Your essay should have three main parts:

  1. Summary: the assigned reading by, among other things, asking yourself: What are the main arguments? What is the point of the report is trying to make? What topics are covered? If someone asked what this report is about, what would you say? If someone asked what are the topics in the subject/topic are that this article discussed, what would you say? Are there vague or sweeping generalizations that aren’t backed up with evidence? Are arguments very one-sided with no acknowledged of other viewpoints?
  2. Assessment: After summarizing, it may be helpful to evaluate: What have you learned about the subject? What is (are) the problem(s)? Is there consensus/disagreement: in what areas, what about the consensus/disagreement? What areas are still being researched ? Is the information reliable? Is this source biased or objective? What is the goal of this source? Was there enough evidence offered? Explain. Is the coverage comprehensive? Explain. Is the evidence based on a few studies or many? Explain. Does the author uses a good mix of sources of information (primary and secondary)? Explain.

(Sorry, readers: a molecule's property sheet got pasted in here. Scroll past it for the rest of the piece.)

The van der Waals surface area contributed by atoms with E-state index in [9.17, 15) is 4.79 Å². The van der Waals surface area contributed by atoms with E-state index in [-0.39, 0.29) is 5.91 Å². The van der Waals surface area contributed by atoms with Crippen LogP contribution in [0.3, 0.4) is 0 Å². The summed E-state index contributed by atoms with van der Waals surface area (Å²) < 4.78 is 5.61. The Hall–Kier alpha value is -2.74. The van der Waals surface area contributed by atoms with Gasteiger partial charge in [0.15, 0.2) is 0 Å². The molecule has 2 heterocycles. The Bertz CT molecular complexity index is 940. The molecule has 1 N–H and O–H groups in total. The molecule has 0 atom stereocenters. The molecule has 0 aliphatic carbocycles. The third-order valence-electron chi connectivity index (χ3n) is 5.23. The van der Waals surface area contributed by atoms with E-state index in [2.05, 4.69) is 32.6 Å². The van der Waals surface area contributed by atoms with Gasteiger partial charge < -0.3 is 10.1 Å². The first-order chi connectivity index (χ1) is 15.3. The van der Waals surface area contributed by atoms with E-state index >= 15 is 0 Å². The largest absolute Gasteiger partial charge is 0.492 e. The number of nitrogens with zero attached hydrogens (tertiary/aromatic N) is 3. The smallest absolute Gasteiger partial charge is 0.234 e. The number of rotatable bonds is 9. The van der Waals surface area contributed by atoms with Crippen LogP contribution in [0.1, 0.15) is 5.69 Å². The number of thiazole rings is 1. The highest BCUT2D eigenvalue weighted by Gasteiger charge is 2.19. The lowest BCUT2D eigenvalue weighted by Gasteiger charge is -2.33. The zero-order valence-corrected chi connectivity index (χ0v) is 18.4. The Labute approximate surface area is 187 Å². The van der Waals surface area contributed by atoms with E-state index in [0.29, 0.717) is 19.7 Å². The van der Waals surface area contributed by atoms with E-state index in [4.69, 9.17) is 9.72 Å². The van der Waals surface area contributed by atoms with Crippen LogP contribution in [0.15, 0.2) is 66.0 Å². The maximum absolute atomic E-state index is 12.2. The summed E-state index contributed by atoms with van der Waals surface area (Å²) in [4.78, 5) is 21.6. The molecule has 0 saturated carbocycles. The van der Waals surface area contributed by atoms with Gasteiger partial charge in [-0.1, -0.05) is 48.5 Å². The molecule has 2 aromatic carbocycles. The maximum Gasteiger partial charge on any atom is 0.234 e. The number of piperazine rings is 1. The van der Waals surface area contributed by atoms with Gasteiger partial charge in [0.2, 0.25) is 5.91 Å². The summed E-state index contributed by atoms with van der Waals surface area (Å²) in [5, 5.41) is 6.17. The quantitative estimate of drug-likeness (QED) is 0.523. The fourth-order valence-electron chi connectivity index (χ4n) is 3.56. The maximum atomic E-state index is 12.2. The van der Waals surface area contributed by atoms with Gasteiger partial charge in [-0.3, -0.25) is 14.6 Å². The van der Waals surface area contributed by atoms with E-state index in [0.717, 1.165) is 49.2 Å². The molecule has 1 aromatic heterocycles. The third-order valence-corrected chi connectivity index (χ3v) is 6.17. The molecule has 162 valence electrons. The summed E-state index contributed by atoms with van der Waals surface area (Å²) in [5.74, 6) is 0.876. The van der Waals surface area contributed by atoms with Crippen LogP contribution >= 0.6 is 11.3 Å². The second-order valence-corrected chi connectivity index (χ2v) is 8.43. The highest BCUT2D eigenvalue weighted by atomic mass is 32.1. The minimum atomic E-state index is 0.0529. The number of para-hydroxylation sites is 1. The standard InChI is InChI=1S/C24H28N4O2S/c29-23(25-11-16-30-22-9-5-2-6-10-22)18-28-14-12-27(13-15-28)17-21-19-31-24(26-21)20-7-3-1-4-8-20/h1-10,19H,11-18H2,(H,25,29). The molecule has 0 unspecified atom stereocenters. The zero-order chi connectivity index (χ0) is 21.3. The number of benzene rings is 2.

3. Reflection: Once you’ve summarized and assessed, you need to ask how it fits into your research or our class. Was this source helpful in identifying issues? How does it shape your argument? How can you use this source in your research project? Has it changed how you think about your topic? Does the author offer sound reasons for reaching conclusions? How timely is the source? Some information becomes dated when new research is available, but another source can be quite sound 50 or 100 years later.

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